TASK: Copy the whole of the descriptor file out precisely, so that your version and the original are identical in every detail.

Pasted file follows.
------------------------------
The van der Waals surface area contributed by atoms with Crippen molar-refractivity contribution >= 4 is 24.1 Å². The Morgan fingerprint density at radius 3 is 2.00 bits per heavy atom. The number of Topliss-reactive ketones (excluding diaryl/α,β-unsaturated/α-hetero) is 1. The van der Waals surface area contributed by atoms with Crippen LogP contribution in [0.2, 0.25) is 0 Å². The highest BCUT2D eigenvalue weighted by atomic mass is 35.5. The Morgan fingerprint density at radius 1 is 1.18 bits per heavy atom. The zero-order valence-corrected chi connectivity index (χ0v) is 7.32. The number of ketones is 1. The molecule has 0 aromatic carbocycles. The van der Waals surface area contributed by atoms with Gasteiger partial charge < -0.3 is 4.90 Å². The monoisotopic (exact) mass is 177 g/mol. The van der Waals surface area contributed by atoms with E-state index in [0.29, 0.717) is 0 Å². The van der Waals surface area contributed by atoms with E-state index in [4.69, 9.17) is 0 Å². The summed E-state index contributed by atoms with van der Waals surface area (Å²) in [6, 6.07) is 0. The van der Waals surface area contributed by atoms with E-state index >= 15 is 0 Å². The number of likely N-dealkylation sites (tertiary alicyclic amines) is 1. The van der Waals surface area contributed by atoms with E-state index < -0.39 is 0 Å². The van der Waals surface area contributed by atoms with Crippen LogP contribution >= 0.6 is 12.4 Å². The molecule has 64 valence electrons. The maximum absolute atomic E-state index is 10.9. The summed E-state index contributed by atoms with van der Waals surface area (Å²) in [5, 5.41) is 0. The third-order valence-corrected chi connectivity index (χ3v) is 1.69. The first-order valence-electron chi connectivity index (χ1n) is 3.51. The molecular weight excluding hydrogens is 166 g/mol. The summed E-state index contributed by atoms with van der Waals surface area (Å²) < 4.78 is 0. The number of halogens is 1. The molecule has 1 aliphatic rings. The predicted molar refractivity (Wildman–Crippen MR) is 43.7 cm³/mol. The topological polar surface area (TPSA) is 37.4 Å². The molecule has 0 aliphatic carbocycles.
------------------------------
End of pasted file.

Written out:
The van der Waals surface area contributed by atoms with Crippen molar-refractivity contribution >= 4 is 24.1 Å². The Morgan fingerprint density at radius 3 is 2.00 bits per heavy atom. The number of Topliss-reactive ketones (excluding diaryl/α,β-unsaturated/α-hetero) is 1. The van der Waals surface area contributed by atoms with Crippen LogP contribution in [0.2, 0.25) is 0 Å². The highest BCUT2D eigenvalue weighted by atomic mass is 35.5. The Morgan fingerprint density at radius 1 is 1.18 bits per heavy atom. The zero-order valence-corrected chi connectivity index (χ0v) is 7.32. The number of ketones is 1. The molecule has 0 aromatic carbocycles. The van der Waals surface area contributed by atoms with Gasteiger partial charge < -0.3 is 4.90 Å². The monoisotopic (exact) mass is 177 g/mol. The van der Waals surface area contributed by atoms with E-state index in [0.29, 0.717) is 0 Å². The van der Waals surface area contributed by atoms with E-state index in [4.69, 9.17) is 0 Å². The summed E-state index contributed by atoms with van der Waals surface area (Å²) in [6, 6.07) is 0. The van der Waals surface area contributed by atoms with E-state index >= 15 is 0 Å². The number of likely N-dealkylation sites (tertiary alicyclic amines) is 1. The van der Waals surface area contributed by atoms with E-state index < -0.39 is 0 Å². The van der Waals surface area contributed by atoms with Crippen LogP contribution >= 0.6 is 12.4 Å². The molecule has 64 valence electrons. The maximum absolute atomic E-state index is 10.9. The summed E-state index contributed by atoms with van der Waals surface area (Å²) in [5, 5.41) is 0. The third-order valence-corrected chi connectivity index (χ3v) is 1.69. The first-order valence-electron chi connectivity index (χ1n) is 3.51. The molecular weight excluding hydrogens is 166 g/mol. The summed E-state index contributed by atoms with van der Waals surface area (Å²) < 4.78 is 0. The number of halogens is 1. The molecule has 1 aliphatic rings. The predicted molar refractivity (Wildman–Crippen MR) is 43.7 cm³/mol. The topological polar surface area (TPSA) is 37.4 Å². The molecule has 0 aliphatic carbocycles.